EUR 31 million to Academy Projects in natural sciences and engineering
10 June 2013
The Academy of Finland has granted some EUR 31 million to Academy Projects in natural sciences and engineering. Within the September 2012 call, the Research Council for Natural Sciences and Engineering received a total of 436 applications for Academy Project funding. The success rate was about 16 per cent. Academy Project funding is designed to promote the diversity of research and its capacity for renewal. All of the funded Academy Projects involve international research collaboration, and about one-fifth of the funding recipients are foreign researchers.
Examples of funded Academy Projects:
FiDiPro Professor Anita Lloyd Spetz (University of Oulu) is working to develop simple and inexpensive methods to detect potentially toxic effects of nanoparticles (NPs) on cells. The health status of cells during exposure to NPs is monitored in a CMOS-based cell clinic developed at the University of Maryland. The project is expected to create new knowledge of, for example, lab-on-a-chip, the toxicity and synthesising of NPs and sensor technology. Lloyd Spetz’s project is carried out in collaboration with the University of Maryland.
Professor Jari Yli-Kauhaluoma (University of Helsinki) is investigating the design, synthesis and biological activity of selective antimicrobial agents against intracellular pathogens. The project will apply molecular modelling and modern methods of organic synthesis to prepare novel compounds that selectively inhibit the growth of Chlamydia pneumoniae and Leishmania donovani. C. pneumoniae is an intracellular bacterium whose chronic form has been associated with serious diseases, such as atherosclerosis. L. donovani, in turn, is an intracellular protozoan parasite that causes fatal visceral leishmaniasis.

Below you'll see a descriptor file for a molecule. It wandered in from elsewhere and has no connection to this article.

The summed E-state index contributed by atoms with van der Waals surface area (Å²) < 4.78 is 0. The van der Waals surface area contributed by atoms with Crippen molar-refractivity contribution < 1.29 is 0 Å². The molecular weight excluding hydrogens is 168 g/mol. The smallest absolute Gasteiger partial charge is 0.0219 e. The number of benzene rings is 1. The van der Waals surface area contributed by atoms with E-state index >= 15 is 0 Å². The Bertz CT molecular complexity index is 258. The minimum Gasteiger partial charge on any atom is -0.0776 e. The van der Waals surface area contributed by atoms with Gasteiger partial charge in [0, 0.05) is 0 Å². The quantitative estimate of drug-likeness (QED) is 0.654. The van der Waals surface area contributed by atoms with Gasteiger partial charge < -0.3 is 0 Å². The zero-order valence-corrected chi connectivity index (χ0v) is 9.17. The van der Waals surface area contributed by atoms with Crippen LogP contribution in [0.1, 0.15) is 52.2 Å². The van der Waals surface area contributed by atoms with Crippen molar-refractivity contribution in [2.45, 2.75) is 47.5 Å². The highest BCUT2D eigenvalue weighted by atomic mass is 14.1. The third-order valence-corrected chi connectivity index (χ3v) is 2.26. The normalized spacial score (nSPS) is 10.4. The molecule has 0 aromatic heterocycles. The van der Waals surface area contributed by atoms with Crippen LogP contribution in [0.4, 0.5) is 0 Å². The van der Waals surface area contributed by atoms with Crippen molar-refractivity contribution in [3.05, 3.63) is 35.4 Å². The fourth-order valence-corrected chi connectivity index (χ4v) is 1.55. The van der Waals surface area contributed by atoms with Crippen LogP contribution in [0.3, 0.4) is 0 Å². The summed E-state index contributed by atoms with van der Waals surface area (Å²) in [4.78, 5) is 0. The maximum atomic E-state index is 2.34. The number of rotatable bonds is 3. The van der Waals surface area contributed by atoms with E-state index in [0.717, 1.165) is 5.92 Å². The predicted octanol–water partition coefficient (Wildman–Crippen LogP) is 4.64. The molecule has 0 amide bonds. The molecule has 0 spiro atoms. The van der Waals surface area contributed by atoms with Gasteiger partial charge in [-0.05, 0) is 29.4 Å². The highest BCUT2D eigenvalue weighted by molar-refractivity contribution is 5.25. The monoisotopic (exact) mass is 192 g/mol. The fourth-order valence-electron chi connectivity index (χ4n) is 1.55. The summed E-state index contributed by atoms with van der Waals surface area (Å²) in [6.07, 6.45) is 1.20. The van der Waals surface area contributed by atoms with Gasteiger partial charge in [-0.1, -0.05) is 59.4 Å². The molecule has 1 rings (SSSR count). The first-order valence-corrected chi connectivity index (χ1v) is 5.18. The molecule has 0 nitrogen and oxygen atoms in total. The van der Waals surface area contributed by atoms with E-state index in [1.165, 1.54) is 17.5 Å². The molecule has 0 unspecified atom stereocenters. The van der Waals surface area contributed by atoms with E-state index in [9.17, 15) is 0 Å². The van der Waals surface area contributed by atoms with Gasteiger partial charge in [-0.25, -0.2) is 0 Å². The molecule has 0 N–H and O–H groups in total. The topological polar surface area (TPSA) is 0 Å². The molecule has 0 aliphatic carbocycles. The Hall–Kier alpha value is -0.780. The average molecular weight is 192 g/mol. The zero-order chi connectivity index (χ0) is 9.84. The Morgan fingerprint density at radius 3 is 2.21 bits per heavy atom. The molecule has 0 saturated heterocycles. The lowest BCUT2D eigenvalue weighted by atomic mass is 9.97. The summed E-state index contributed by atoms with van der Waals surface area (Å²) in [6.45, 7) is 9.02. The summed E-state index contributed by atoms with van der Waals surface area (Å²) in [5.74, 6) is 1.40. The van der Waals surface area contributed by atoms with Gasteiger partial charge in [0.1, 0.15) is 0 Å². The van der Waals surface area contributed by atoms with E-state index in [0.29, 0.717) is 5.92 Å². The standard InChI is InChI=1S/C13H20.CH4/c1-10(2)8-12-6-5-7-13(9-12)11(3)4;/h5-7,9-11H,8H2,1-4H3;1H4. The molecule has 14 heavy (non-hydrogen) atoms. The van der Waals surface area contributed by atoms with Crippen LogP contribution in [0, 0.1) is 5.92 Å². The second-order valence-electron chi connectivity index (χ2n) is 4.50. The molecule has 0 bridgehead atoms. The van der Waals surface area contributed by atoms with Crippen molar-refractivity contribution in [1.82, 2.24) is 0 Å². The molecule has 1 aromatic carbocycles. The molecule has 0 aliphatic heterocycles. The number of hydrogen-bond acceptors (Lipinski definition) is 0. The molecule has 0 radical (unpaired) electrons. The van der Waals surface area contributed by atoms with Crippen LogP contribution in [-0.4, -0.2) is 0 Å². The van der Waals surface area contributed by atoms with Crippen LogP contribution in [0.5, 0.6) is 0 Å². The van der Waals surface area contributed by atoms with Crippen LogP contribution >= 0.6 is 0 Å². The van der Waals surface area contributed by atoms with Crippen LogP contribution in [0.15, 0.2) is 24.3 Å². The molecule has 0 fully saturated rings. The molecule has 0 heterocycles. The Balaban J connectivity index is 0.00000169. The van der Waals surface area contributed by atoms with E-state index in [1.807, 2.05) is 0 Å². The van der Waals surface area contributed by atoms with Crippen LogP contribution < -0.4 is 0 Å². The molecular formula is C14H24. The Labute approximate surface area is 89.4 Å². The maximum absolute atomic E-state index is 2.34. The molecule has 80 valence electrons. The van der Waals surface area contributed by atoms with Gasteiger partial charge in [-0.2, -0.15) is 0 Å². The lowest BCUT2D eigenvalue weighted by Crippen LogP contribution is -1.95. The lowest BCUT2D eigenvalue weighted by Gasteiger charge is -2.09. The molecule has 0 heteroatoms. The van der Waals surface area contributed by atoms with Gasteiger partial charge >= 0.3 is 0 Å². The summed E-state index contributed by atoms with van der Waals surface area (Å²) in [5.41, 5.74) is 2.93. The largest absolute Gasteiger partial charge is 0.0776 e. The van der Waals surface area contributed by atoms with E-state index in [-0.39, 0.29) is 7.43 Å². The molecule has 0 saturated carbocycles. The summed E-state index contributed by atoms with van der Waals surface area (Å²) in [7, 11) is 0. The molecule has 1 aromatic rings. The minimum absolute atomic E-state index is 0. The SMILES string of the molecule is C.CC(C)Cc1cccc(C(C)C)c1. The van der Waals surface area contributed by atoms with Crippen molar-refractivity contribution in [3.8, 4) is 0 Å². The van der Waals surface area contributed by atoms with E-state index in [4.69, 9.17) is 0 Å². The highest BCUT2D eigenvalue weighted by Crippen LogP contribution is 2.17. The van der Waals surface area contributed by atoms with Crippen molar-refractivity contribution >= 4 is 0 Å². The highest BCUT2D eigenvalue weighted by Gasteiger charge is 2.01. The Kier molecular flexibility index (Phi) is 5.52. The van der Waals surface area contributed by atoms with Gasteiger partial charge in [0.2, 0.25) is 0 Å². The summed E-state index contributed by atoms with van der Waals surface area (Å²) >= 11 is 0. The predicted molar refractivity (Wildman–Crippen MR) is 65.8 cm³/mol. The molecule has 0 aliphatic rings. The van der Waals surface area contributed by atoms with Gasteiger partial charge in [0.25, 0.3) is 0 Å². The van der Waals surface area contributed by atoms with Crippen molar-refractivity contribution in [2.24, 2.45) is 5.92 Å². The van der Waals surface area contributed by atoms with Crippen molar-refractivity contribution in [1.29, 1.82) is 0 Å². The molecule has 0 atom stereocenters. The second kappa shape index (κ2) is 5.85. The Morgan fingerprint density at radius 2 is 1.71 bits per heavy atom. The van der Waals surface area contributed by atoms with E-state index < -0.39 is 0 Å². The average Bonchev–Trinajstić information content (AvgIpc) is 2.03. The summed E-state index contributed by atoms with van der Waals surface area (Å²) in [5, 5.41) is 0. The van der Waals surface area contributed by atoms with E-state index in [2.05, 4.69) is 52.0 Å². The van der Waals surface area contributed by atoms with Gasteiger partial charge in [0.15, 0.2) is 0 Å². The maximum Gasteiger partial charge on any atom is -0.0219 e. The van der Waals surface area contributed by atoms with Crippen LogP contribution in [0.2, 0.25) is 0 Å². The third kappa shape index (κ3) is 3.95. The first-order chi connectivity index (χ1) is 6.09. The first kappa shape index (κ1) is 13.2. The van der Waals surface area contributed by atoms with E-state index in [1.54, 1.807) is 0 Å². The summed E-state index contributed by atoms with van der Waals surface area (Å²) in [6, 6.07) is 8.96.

Professor Ari Koskelainen (Aalto University) is researching to develop a method for temperature determination of retinal pigment epithelium (RPE) cells. At present, no non-invasive methods are available for determination of the RPE temperature inside the eye, but in the future, treatment approaches of degenerative retinal diseases may be based on heating of the RPE cells by near-infrared light through the optical pathway of the eye. The method, based on two intrinsic molecular thermometer mechanisms in photoreceptor outer segments, is expected to cover temperatures up to 45 ̊C.
Professor Jarmo Partanen (Lappeenranta University of Technology) aims to develop methodology for a techno-economic analysis of large-scale application of energy storage in smart electricity distribution networks. Another aim is to develop algorithms for optimal investment decisions and operation of batteries in the long-term development of electricity distribution networks and in their daily operation. By applying these methods, the project will study the outlook for future distribution systems and their benefits. It is expected to yield high-level scientific results related to the interaction of energy storage and the electricity distribution networks. A hypothesis is that the future load profiles in electricity distribution networks will be almost flat (constant) based on successful management of active resources connected to the grid.
- list of Academy Projects
- Science Adviser Outi Oila, tel. +358 29 533 5086, Science Adviser Hanna Pikkarainen, tel. +358 29 533 5045, Senior Science Adviser Juha Latikka, tel. +358 29 533 5058, firstname.lastname(at)aka.fi
Academy of Finland Communications
Communications Specialist Vesa Varpula
tel. +358 29 533 5131